Best known for: Last German Emperor, his policies led to World War I
Kaiser Wilhelm II by Unknown
Where did Wilhelm II grow up?
Wilhelm was born in Berlin, Germany at the Crown Prince's Palace on January 27, 1859. His father was Prince Frederick William (who would later become Emperor Frederick III) and his mother was Princess Victoria (daughter of Queen Victoria of England). This made young Wilhelm heir to the German throne and grandson of the Queen of England.
Wilhelm was an intelligent child, but also possessed a violent temper. Unfortunately, Wilhelm was born with a deformed left arm. Despite having an unusable left arm, his mother forced him to learn to ride a horse as a young boy. It was a difficult experience he would never forget. For the rest of his life, he would always try to hide his left arm from the public, wanting to appear as a physically powerful German ruler.
In 1888, Wilhelm became the Kaiser, or emperor, of Germany when his father died of throat cancer. Wilhelm was twenty-nine years old. As Kaiser of Germany, Wilhelm had a lot of power, but not all the power. He could appoint the Chancellor of Germany, but the chancellor had to work with the parliament who controlled the money. He was also officially commander of the army and navy, but the real control of the army was in the hands of the generals.
Kaiser of Germany
Wilhelm was an intelligent man, but emotionally unstable and a poor leader. After two years as Kaiser, he dismissed the current chancellor and famous German leader Otto von Bismarck and replaced him with his own man. He blundered many times in his diplomacy with foreign nations. By the early 1900s, Germany was surrounded by potential enemies. France to the west and Russia to the east had formed an alliance. He also alienated the British in an erratic interview with the Daily Telegraph (a British newspaper) in which he said that the Germans didn't like the British.
World War I Begins
By 1914, Wilhelm II had decided that war in Europe was inevitable. He and his advisors determined that, the sooner the war began, the better chance Germany had to win. Germany was allies with the Austro-Hungary Empire. When Archduke Ferdinand of Austria was assassinated, Wilhelm advised Austria to give an ultimatum to Serbia that Serbia was sure to refuse. He promised Austria that he would support them with a "blank check", meaning he would back them up in the event of war. Wilhelm was sure that the war would be over quickly. He had no idea as to the chain of events that would take place.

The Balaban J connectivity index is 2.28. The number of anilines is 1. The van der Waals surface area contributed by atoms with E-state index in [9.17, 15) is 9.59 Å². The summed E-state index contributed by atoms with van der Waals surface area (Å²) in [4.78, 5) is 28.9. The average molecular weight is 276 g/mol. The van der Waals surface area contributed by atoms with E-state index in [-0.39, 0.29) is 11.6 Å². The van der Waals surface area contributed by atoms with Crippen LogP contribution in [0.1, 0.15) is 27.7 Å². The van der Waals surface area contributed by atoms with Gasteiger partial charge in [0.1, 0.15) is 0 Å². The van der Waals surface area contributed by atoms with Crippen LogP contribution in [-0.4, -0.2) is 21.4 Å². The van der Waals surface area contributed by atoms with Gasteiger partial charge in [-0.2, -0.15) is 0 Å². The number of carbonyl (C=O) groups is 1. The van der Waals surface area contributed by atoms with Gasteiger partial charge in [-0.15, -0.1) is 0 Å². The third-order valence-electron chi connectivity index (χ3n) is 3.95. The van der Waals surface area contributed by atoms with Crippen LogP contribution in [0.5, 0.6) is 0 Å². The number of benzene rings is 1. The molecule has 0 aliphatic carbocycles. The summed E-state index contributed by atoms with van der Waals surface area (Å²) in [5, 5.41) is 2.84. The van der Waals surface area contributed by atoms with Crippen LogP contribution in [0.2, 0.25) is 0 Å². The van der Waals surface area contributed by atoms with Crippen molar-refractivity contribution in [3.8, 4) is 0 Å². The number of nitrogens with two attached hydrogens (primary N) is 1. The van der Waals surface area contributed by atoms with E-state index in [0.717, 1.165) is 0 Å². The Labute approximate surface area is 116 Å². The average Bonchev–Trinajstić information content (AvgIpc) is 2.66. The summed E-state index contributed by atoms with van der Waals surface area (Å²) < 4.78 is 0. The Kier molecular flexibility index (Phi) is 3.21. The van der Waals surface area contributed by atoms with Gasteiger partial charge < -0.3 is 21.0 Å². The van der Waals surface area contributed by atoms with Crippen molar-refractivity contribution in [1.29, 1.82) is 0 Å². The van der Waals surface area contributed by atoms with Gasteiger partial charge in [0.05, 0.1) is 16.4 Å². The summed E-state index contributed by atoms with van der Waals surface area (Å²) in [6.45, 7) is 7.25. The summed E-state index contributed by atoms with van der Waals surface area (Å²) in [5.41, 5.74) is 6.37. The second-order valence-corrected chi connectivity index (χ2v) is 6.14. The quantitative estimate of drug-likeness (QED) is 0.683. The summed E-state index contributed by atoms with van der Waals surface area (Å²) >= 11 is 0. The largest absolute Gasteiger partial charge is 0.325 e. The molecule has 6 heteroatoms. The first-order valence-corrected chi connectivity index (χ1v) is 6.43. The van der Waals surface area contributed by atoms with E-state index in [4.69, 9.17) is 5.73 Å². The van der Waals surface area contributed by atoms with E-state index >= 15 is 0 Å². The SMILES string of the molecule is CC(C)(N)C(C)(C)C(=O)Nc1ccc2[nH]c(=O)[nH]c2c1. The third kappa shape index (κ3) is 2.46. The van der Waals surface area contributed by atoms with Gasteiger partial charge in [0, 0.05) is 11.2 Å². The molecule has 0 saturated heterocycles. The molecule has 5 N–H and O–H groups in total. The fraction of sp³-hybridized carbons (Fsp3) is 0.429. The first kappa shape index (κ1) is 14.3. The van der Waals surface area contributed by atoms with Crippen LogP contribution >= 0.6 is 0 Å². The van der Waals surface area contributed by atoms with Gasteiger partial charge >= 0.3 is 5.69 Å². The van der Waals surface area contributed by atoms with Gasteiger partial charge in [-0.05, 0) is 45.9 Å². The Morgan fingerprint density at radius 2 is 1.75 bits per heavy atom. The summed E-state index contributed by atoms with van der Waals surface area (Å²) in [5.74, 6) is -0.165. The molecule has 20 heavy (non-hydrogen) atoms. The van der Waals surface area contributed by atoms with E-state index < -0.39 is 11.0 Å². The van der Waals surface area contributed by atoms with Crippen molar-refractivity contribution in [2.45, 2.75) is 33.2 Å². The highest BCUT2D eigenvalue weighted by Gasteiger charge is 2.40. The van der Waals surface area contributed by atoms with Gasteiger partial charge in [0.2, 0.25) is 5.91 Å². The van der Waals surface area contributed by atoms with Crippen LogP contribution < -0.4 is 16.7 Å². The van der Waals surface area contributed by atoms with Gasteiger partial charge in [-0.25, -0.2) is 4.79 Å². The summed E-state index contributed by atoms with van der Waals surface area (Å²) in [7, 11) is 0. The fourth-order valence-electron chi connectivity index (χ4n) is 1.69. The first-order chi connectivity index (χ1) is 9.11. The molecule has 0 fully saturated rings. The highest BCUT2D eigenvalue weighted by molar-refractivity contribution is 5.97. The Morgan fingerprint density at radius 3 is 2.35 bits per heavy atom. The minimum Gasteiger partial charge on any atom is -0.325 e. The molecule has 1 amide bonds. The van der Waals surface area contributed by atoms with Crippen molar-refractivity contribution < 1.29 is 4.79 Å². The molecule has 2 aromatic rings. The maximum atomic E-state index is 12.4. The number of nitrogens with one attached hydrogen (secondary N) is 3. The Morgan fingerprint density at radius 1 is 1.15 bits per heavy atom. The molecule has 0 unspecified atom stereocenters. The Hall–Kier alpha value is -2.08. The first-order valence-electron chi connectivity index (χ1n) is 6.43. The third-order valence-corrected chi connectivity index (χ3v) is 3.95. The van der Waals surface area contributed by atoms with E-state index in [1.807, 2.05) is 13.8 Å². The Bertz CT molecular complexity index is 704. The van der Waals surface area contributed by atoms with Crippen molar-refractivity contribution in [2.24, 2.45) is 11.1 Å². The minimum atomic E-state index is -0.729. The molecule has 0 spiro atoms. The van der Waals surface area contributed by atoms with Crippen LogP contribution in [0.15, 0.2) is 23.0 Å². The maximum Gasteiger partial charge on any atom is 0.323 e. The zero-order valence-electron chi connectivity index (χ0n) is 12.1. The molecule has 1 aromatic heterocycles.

When Serbia refused Austria's demands, Austria declared war on Serbia. Soon Serbia's ally Russia was mobilizing for war. To help defend Austria, Germany declared war on Russia. Then France, Russia's ally, declared war on Germany. Soon all of Europe had chosen sides and World War I had begun.
The war did not proceed as planned. Germany was able to push back an ill-equipped Russian army in the east, but they did not quickly conquer France as planned. Germany was fighting a war on two fronts, a war they could not win. As the war went on for years, Wilhelm's control over the army waned. Eventually, the German army generals had all the real power and Wilhelm became a figurehead.
End of World War I
In 1918, it became apparent that Germany was going to lose the war. The army was exhausted and running out of supplies. There were food and fuel shortages throughout Germany. On December 9, 1918 Wilhelm abdicated (gave up) his throne and fled Germany to the Netherlands.
Kaiser Wilhelm II in 1933 by Oscar Tellgmann
Wilhelm lived out the rest of his life in the Netherlands. He died at the age of 82 in 1941.
Interesting Facts about Kaiser Wilhelm II
Wilhelm married Augusta Victoria in 1881. They had seven children including six sons and one daughter.
He attended the coming of age ceremony of his second cousin Nicholas of Russia in Saint Petersburg. He would later be at war with him during World War I when Nicholas was Tsar of Russia.
William was envious of the British navy and spent much of his early years as Kaiser trying to build up the German navy.
The Allies tried to extradite Wilhelm from the Netherlands so they could try him for war crimes, but the Netherlands would not release him.
When World War I began Wilhelm told some departing German soldiers that "You will be home before the leaves fall from the trees."